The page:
Marigold and its Many Uses
Marigolds are blooming in gardens all over the UK at the moment. Pollinators like bees love them and they have so many uses so make a great addition to our lives.
As natural dye enthusiasts we naturally get drawn to growing our own dye stuffs. One of the easiest of these is marigold. They flower from Spring through to Autumn and can be used fresh or dried.
The best types for dyeing are French marigolds or Tagetes.
Pick enough marigold flowers so they equal to or are double the weight of the fabric (WOF) you are dyeing.
Place in a plan and fill it with water, cover with a lid and bring to a simmer. Then turn off and allow flowers to steep ideally overnight and extract their colour.
Strain the flowers. Add your mordanted fabric and warm the water before leaving to sit until desired colour is achieved.
You can also use dried or fresh marigold petals for bundle dyeing.
We will be sharing our bundle dyeing experiments later in the summer.
Marigolds add colour and powerful antioxidants to your salads and cooking so don’t be afraid to throw them into stews, rice, dahls etc. They are also very decorative for the top of biscuits and cakes.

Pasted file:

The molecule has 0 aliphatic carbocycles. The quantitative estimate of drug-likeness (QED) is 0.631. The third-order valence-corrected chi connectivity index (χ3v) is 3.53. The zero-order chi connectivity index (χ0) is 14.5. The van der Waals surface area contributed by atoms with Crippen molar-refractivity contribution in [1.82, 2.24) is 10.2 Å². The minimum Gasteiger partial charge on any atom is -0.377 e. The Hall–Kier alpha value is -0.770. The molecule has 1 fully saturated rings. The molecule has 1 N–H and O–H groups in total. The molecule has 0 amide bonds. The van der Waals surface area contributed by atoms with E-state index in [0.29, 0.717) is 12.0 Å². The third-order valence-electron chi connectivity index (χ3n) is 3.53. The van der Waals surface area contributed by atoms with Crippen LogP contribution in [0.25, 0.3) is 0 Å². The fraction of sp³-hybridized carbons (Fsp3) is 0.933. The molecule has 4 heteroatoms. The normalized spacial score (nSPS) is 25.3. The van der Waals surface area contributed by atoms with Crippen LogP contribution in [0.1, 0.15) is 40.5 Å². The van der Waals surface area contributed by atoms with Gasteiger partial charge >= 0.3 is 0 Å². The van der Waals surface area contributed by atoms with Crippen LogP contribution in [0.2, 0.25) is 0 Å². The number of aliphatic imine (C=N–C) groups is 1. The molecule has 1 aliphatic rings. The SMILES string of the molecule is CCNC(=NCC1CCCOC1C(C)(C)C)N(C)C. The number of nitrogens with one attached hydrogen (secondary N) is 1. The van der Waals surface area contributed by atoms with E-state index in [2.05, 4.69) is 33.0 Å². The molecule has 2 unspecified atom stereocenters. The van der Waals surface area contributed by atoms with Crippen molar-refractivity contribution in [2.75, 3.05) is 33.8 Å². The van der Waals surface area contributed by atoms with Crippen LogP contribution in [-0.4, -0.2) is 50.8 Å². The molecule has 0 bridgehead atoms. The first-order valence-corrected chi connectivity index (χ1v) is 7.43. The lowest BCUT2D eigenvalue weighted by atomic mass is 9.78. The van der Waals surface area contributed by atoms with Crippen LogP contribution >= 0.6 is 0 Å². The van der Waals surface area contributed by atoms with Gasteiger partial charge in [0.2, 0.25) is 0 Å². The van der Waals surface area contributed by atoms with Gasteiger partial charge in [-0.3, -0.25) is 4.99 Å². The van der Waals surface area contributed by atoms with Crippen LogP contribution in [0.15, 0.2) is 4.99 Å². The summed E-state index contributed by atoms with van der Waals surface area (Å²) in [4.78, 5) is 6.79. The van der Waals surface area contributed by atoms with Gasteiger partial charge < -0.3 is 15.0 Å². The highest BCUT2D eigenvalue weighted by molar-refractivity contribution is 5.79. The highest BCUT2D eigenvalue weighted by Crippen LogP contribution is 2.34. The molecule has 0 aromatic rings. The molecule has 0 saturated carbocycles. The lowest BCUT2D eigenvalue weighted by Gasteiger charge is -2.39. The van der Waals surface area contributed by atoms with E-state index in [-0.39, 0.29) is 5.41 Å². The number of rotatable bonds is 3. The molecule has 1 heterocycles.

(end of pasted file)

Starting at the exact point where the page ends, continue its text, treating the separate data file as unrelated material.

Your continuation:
A cup of marigold tea can be healing for the stomach lining.
French marigold also known as tagetes can be used to make a spray for keeping whitefly, aphids and spider mites at bay as well as some other less welcome visitors to your garden.
Planting them amongst your vegetables can act as a deterrent too!
Combine 2 cups of water with 1 cup of marigold flowers, stems, leaves in a blender.
Leave to ferment for 2 days and bottle. Then spray on your affected plants.
You can also use the above marigold spray on treasured pets like dogs and horses to keep flies away.
Marigold also known as Calendula is one of our greatest healers and was an important medicine in ancient Greece. With its natural antibacterial and anti-fungal properties it prevents infections and heals injuries so is often used in skincare.
For a simple hydrating moisturiser. Fill a jam jar half full of dried calendula petals and pour over an organic base oil that works with your skin such as olive, almond or jojoba. Leave to infuse for 6 weeks to 3 months or until the oil turns a yellow hue. Strain and use.
When growing marigolds in your garden don’t forget to keep the cycle going its important to gather the seeds which are at the bottom of the flower heads. Harvest the seeds when the petals are dry and the base of each bloom is turning brown. Remove each head from the stem and store in a dry place.
They bring a huge amount of joy and their colours are uplifting. I encourage you to try growing some varieties in your garden. Try dwarf, French or Pot as a starting point.